Letter of Credit Fees

On this post, you can find detailed explanation in regards to letter of credit fees; such as advising fee, amendment fee, confirmation fee, discrepancy fee, handling fee, issuance fee and reimbursement fee etc.


Letters of credit have certain advantages as an international payment method.

If you have enough knowledge and expertise on letters of credit field, then you can use them wisely to get paid where no other payment method works.

No matter how many advantages letters of credit have, they have one big disadvantage.

They are expensive.

As a result, you should understand your costs, before finalizing a letter of credit deal.

Why Letters of Credit are Expensive Comparing to Other Payment Methods?

Banks play a key role in letters of credit transactions.

This is the main reason, why letters of credit are so expensive comparing to other payment methods.

Issuing banks open letters of credit for the account of applicants and in favor of the beneficiaries.

Issuing banks have to bear certain amount of risks, when they open letters of credit. They also let the applicants are benefited from their credit worthiness.

As a commercial institution, issuing banks provide these services only for one reason. To earn more money, to make more profit.

Similarly, confirming banks collect fees from the letter of credit parties for the same reason.

When confirming a letter of credit, confirming banks may have to bear substantial amount of non-payment risk.

As a result, confirmation fees can sometimes be climbing to high values.

As I have indicated on my previous posts, in a typical letter of credit transaction an advising bank, a nominated bank, a reimbursing bank may exist in addition to that an issuing bank and a confirming bank.

Every additional bank means additional fees and additional costs for either applicants or beneficiaries.

Who Should Pay Bank Charges in a Letter of Credit Transaction?

This question can be answered either by looking at the rules or by looking at the real life situations, because what rules say is not what is really happening on practice.

  1. UCP 600’s article related to charges of letters of credit is article 37 c: “A bank instructing another bank to perform services is liable for any commissions, fees, costs or expenses (“charges”) incurred by that bank in connection with its instructions. If a credit states that charges are for the account of the beneficiary and charges cannot be collected or deducted from proceeds, the issuing bank remains liable for payment of charges.”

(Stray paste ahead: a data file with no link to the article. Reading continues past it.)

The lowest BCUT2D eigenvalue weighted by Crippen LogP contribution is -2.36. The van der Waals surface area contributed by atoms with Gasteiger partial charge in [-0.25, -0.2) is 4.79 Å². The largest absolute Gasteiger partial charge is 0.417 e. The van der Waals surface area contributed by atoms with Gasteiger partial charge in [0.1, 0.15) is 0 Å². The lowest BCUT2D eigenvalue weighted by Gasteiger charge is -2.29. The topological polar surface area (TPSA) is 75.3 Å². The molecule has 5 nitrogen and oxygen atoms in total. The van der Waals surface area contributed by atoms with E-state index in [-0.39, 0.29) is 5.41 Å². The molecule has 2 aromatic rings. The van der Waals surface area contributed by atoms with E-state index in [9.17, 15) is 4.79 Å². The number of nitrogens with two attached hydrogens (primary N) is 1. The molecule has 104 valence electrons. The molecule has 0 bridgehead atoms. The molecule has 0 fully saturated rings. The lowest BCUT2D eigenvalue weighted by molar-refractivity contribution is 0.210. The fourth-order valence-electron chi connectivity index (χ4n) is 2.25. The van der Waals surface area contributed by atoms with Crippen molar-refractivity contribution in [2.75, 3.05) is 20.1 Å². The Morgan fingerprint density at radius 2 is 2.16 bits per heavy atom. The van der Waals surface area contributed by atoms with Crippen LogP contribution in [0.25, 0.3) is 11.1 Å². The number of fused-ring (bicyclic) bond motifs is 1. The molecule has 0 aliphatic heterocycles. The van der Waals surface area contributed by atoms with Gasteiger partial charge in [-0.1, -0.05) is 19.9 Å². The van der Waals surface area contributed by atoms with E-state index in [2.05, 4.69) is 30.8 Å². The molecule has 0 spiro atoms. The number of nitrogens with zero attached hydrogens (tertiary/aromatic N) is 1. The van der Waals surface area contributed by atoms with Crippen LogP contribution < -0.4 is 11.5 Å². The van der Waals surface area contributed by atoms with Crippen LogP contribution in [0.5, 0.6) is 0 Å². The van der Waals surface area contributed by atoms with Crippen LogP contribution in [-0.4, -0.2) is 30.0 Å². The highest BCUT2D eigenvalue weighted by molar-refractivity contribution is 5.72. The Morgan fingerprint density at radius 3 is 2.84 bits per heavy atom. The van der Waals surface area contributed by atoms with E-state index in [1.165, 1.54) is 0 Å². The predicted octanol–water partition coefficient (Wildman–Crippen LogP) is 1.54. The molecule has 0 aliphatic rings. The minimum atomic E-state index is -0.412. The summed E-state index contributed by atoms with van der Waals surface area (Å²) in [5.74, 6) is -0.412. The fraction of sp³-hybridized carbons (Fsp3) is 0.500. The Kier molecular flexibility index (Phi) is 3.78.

2. In real life situations, the applicant pay only the issuing bank’s charges and remaining bank charges will be paid by the beneficiary unless the beneficiary is in a very strong position against the applicant. One must look at field “71B: Charges” in a letter of credit text, which is issued in swift format, to understand how bank charges are allocated to the letter of credit parties.

Examples :

Issuing bank charges will be paid by the applicant and all other charges will be paid by the beneficiary:

  1. Field “71B: Charges: “ALL BANKING CHARGES OUTSIDE BRAZIL ARE FOR BENEFICIARY’S ACCOUNT.” This letter of credit issued by a Brazilian bank.

What are the Major Types of Letter of Credit Fees?

  1. L/C Issuance Fee: This is the amount demanded by the issuing bank to open a letter of credit.
  2. Advising Fee: A type of letter of credit fee, which is demanded by the advising bank to advise the credit to the beneficiary.
  3. Discrepancy Fee: The issuing bank discount a certain sum of money from the proceeds of the letter of credit, if the beneficiary has presented discrepant documents.
  4. Confirmation Fee: This is the fee, that is taken by the confirming bank to adding its confirmation to the credit.
  5. Amendment Fee: If the letter of credit is amended, the issuing bank and/or the confirming bank may demand amendment fees.
  6. Handling Fee: Handling fees are collected by banks for a variety of reasons, such as sending swift messages, holding documents, set of photocopy documents not presented etc.
  7. Reimbursement Fee: Reimbursement bank’s fee to settle the credit amount between issuing bank and the confirming bank or the nominated bank.